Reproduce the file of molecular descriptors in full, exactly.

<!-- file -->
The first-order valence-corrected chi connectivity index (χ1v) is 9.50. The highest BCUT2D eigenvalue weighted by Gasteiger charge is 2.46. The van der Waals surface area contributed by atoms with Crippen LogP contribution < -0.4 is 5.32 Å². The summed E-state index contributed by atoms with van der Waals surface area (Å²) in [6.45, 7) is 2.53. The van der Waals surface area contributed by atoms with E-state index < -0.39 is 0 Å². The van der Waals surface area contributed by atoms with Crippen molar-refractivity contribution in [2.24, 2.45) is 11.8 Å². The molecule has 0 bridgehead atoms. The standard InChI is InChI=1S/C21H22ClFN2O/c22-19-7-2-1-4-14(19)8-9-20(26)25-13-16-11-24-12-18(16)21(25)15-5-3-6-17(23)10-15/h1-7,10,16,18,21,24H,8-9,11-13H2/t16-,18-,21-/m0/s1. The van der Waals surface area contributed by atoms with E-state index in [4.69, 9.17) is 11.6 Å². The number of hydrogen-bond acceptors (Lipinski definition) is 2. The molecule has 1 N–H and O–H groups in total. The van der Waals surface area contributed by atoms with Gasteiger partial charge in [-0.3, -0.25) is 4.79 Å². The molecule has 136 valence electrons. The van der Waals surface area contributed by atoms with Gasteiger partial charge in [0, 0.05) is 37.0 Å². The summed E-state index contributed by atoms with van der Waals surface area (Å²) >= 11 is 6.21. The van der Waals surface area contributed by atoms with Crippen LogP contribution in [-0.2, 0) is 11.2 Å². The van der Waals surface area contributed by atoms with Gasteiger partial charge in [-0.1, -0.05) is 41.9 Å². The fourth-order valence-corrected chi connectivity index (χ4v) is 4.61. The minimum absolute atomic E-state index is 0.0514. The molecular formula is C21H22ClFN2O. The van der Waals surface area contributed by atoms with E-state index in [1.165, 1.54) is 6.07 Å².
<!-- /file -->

The first-order valence-corrected chi connectivity index (χ1v) is 9.50. The highest BCUT2D eigenvalue weighted by Gasteiger charge is 2.46. The van der Waals surface area contributed by atoms with Crippen LogP contribution < -0.4 is 5.32 Å². The summed E-state index contributed by atoms with van der Waals surface area (Å²) in [6.45, 7) is 2.53. The van der Waals surface area contributed by atoms with E-state index < -0.39 is 0 Å². The van der Waals surface area contributed by atoms with Crippen molar-refractivity contribution in [2.24, 2.45) is 11.8 Å². The molecule has 0 bridgehead atoms. The standard InChI is InChI=1S/C21H22ClFN2O/c22-19-7-2-1-4-14(19)8-9-20(26)25-13-16-11-24-12-18(16)21(25)15-5-3-6-17(23)10-15/h1-7,10,16,18,21,24H,8-9,11-13H2/t16-,18-,21-/m0/s1. The van der Waals surface area contributed by atoms with E-state index in [4.69, 9.17) is 11.6 Å². The number of hydrogen-bond acceptors (Lipinski definition) is 2. The molecule has 1 N–H and O–H groups in total. The van der Waals surface area contributed by atoms with Gasteiger partial charge in [-0.3, -0.25) is 4.79 Å². The molecule has 136 valence electrons. The van der Waals surface area contributed by atoms with Gasteiger partial charge in [0, 0.05) is 37.0 Å². The summed E-state index contributed by atoms with van der Waals surface area (Å²) >= 11 is 6.21. The van der Waals surface area contributed by atoms with Crippen LogP contribution in [-0.2, 0) is 11.2 Å². The van der Waals surface area contributed by atoms with Gasteiger partial charge in [-0.1, -0.05) is 41.9 Å². The fourth-order valence-corrected chi connectivity index (χ4v) is 4.61. The minimum absolute atomic E-state index is 0.0514. The molecular formula is C21H22ClFN2O. The van der Waals surface area contributed by atoms with E-state index in [1.165, 1.54) is 6.07 Å².